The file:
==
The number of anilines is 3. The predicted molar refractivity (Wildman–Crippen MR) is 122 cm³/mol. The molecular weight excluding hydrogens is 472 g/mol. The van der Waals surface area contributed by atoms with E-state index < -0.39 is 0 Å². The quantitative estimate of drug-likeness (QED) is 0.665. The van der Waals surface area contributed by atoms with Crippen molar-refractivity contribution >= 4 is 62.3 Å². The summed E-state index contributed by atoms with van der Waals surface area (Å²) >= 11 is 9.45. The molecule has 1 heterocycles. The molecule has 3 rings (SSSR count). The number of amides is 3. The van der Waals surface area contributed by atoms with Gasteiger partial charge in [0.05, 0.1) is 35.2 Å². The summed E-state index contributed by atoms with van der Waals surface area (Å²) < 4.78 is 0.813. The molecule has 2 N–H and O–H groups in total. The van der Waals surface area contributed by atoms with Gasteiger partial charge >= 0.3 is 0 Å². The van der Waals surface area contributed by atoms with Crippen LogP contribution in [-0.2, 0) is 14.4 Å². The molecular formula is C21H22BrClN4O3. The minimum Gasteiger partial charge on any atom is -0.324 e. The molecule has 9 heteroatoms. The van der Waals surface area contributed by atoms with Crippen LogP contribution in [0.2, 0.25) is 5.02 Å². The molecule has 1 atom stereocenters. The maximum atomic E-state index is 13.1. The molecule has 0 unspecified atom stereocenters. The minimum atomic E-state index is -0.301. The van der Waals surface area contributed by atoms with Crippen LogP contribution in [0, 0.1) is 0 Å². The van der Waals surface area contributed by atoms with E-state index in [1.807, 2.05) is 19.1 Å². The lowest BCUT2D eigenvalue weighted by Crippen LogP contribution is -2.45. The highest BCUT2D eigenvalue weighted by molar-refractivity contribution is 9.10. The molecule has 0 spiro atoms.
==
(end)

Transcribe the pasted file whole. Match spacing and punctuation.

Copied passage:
The number of anilines is 3. The predicted molar refractivity (Wildman–Crippen MR) is 122 cm³/mol. The molecular weight excluding hydrogens is 472 g/mol. The van der Waals surface area contributed by atoms with E-state index < -0.39 is 0 Å². The quantitative estimate of drug-likeness (QED) is 0.665. The van der Waals surface area contributed by atoms with Crippen molar-refractivity contribution >= 4 is 62.3 Å². The summed E-state index contributed by atoms with van der Waals surface area (Å²) >= 11 is 9.45. The molecule has 1 heterocycles. The molecule has 3 rings (SSSR count). The number of amides is 3. The van der Waals surface area contributed by atoms with Gasteiger partial charge in [0.05, 0.1) is 35.2 Å². The summed E-state index contributed by atoms with van der Waals surface area (Å²) < 4.78 is 0.813. The molecule has 2 N–H and O–H groups in total. The van der Waals surface area contributed by atoms with Gasteiger partial charge >= 0.3 is 0 Å². The van der Waals surface area contributed by atoms with Crippen LogP contribution in [-0.2, 0) is 14.4 Å². The molecular formula is C21H22BrClN4O3. The minimum Gasteiger partial charge on any atom is -0.324 e. The molecule has 9 heteroatoms. The van der Waals surface area contributed by atoms with Crippen LogP contribution in [0.2, 0.25) is 5.02 Å². The molecule has 1 atom stereocenters. The maximum atomic E-state index is 13.1. The molecule has 0 unspecified atom stereocenters. The minimum atomic E-state index is -0.301. The van der Waals surface area contributed by atoms with Crippen LogP contribution in [0, 0.1) is 0 Å². The van der Waals surface area contributed by atoms with E-state index in [1.807, 2.05) is 19.1 Å². The lowest BCUT2D eigenvalue weighted by Crippen LogP contribution is -2.45. The highest BCUT2D eigenvalue weighted by molar-refractivity contribution is 9.10. The molecule has 0 spiro atoms.